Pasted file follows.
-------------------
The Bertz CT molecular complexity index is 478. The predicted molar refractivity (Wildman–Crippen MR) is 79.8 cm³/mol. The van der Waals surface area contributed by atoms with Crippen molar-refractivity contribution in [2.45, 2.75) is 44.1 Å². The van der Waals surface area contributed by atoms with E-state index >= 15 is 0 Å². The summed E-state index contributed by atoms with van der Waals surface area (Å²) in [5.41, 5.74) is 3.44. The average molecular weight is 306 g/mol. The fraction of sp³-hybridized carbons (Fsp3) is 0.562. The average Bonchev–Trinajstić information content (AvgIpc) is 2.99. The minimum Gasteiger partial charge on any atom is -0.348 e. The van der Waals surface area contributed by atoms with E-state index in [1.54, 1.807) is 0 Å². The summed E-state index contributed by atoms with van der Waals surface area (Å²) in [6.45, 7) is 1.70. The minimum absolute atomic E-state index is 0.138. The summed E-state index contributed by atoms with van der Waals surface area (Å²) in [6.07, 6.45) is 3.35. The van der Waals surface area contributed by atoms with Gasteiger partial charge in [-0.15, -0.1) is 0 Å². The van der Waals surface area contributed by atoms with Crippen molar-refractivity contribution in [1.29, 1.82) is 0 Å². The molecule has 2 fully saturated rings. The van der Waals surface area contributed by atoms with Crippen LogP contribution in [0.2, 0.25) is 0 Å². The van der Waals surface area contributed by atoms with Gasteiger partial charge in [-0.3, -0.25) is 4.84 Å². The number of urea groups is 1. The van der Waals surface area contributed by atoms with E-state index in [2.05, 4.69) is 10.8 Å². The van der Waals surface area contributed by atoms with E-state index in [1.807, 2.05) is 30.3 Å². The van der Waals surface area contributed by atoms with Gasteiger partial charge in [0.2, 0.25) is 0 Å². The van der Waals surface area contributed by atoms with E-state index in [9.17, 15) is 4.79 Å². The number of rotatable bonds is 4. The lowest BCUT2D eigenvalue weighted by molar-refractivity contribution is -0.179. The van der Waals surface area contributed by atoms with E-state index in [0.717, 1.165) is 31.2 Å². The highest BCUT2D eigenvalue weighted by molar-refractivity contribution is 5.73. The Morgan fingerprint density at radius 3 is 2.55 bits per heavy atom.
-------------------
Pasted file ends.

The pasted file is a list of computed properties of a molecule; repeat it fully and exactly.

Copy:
The Bertz CT molecular complexity index is 478. The predicted molar refractivity (Wildman–Crippen MR) is 79.8 cm³/mol. The van der Waals surface area contributed by atoms with Crippen molar-refractivity contribution in [2.45, 2.75) is 44.1 Å². The van der Waals surface area contributed by atoms with E-state index >= 15 is 0 Å². The summed E-state index contributed by atoms with van der Waals surface area (Å²) in [5.41, 5.74) is 3.44. The average molecular weight is 306 g/mol. The fraction of sp³-hybridized carbons (Fsp3) is 0.562. The average Bonchev–Trinajstić information content (AvgIpc) is 2.99. The minimum Gasteiger partial charge on any atom is -0.348 e. The van der Waals surface area contributed by atoms with E-state index in [1.54, 1.807) is 0 Å². The summed E-state index contributed by atoms with van der Waals surface area (Å²) in [6.45, 7) is 1.70. The minimum absolute atomic E-state index is 0.138. The summed E-state index contributed by atoms with van der Waals surface area (Å²) in [6.07, 6.45) is 3.35. The van der Waals surface area contributed by atoms with Gasteiger partial charge in [-0.15, -0.1) is 0 Å². The van der Waals surface area contributed by atoms with Crippen molar-refractivity contribution in [1.29, 1.82) is 0 Å². The molecule has 2 fully saturated rings. The van der Waals surface area contributed by atoms with Crippen LogP contribution in [0.2, 0.25) is 0 Å². The van der Waals surface area contributed by atoms with Gasteiger partial charge in [-0.3, -0.25) is 4.84 Å². The number of urea groups is 1. The van der Waals surface area contributed by atoms with E-state index in [2.05, 4.69) is 10.8 Å². The van der Waals surface area contributed by atoms with E-state index in [1.807, 2.05) is 30.3 Å². The van der Waals surface area contributed by atoms with Gasteiger partial charge in [0.2, 0.25) is 0 Å². The van der Waals surface area contributed by atoms with E-state index in [9.17, 15) is 4.79 Å². The number of rotatable bonds is 4. The lowest BCUT2D eigenvalue weighted by molar-refractivity contribution is -0.179. The van der Waals surface area contributed by atoms with E-state index in [0.717, 1.165) is 31.2 Å². The highest BCUT2D eigenvalue weighted by molar-refractivity contribution is 5.73. The Morgan fingerprint density at radius 3 is 2.55 bits per heavy atom.